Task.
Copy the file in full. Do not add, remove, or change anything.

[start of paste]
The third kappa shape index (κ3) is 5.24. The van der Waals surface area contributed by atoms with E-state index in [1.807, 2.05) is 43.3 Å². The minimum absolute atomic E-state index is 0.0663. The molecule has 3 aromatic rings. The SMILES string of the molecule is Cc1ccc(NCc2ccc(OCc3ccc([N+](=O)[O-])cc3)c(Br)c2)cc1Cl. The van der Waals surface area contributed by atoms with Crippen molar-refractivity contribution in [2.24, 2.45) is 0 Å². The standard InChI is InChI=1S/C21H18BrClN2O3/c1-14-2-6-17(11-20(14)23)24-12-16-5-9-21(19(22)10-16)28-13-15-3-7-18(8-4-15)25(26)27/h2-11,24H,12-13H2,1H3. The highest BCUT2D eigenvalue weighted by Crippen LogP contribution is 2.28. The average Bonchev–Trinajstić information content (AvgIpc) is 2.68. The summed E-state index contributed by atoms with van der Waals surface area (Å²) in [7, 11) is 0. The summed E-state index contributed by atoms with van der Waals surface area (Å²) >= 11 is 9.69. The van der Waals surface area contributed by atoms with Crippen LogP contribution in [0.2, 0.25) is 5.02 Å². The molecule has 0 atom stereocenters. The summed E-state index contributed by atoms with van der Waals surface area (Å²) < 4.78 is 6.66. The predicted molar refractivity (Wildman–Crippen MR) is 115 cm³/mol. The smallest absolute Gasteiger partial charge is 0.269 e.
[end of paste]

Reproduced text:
The third kappa shape index (κ3) is 5.24. The van der Waals surface area contributed by atoms with E-state index in [1.807, 2.05) is 43.3 Å². The minimum absolute atomic E-state index is 0.0663. The molecule has 3 aromatic rings. The SMILES string of the molecule is Cc1ccc(NCc2ccc(OCc3ccc([N+](=O)[O-])cc3)c(Br)c2)cc1Cl. The van der Waals surface area contributed by atoms with Crippen molar-refractivity contribution in [2.24, 2.45) is 0 Å². The standard InChI is InChI=1S/C21H18BrClN2O3/c1-14-2-6-17(11-20(14)23)24-12-16-5-9-21(19(22)10-16)28-13-15-3-7-18(8-4-15)25(26)27/h2-11,24H,12-13H2,1H3. The highest BCUT2D eigenvalue weighted by Crippen LogP contribution is 2.28. The average Bonchev–Trinajstić information content (AvgIpc) is 2.68. The summed E-state index contributed by atoms with van der Waals surface area (Å²) in [7, 11) is 0. The summed E-state index contributed by atoms with van der Waals surface area (Å²) >= 11 is 9.69. The van der Waals surface area contributed by atoms with Crippen LogP contribution in [0.2, 0.25) is 5.02 Å². The molecule has 0 atom stereocenters. The summed E-state index contributed by atoms with van der Waals surface area (Å²) < 4.78 is 6.66. The predicted molar refractivity (Wildman–Crippen MR) is 115 cm³/mol. The smallest absolute Gasteiger partial charge is 0.269 e.